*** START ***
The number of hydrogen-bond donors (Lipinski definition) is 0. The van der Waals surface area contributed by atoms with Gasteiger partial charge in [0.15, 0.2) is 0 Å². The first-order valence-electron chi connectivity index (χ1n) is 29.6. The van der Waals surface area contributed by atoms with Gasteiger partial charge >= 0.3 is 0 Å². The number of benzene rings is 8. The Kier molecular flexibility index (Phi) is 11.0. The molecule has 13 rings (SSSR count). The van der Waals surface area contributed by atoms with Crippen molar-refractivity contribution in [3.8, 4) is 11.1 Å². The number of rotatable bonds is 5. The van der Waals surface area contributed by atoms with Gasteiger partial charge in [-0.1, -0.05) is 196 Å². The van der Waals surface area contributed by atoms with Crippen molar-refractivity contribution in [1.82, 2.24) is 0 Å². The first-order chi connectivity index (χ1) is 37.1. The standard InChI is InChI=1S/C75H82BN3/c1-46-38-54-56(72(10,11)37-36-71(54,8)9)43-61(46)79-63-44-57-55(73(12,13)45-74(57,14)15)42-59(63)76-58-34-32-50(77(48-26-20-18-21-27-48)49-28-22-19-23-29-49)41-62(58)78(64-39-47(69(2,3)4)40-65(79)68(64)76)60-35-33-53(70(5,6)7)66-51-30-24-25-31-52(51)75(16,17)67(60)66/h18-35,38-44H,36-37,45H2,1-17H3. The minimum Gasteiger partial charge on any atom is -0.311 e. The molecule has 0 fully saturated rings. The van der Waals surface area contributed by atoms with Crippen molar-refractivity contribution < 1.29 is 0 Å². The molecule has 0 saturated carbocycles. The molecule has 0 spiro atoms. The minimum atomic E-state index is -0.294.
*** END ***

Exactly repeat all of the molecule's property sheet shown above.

The number of hydrogen-bond donors (Lipinski definition) is 0. The van der Waals surface area contributed by atoms with Gasteiger partial charge in [0.15, 0.2) is 0 Å². The first-order valence-electron chi connectivity index (χ1n) is 29.6. The van der Waals surface area contributed by atoms with Gasteiger partial charge >= 0.3 is 0 Å². The number of benzene rings is 8. The Kier molecular flexibility index (Phi) is 11.0. The molecule has 13 rings (SSSR count). The van der Waals surface area contributed by atoms with Crippen molar-refractivity contribution in [3.8, 4) is 11.1 Å². The number of rotatable bonds is 5. The van der Waals surface area contributed by atoms with Gasteiger partial charge in [-0.1, -0.05) is 196 Å². The van der Waals surface area contributed by atoms with Crippen molar-refractivity contribution in [1.82, 2.24) is 0 Å². The first-order chi connectivity index (χ1) is 37.1. The standard InChI is InChI=1S/C75H82BN3/c1-46-38-54-56(72(10,11)37-36-71(54,8)9)43-61(46)79-63-44-57-55(73(12,13)45-74(57,14)15)42-59(63)76-58-34-32-50(77(48-26-20-18-21-27-48)49-28-22-19-23-29-49)41-62(58)78(64-39-47(69(2,3)4)40-65(79)68(64)76)60-35-33-53(70(5,6)7)66-51-30-24-25-31-52(51)75(16,17)67(60)66/h18-35,38-44H,36-37,45H2,1-17H3. The minimum Gasteiger partial charge on any atom is -0.311 e. The molecule has 0 fully saturated rings. The van der Waals surface area contributed by atoms with Crippen molar-refractivity contribution < 1.29 is 0 Å². The molecule has 0 saturated carbocycles. The molecule has 0 spiro atoms. The minimum atomic E-state index is -0.294.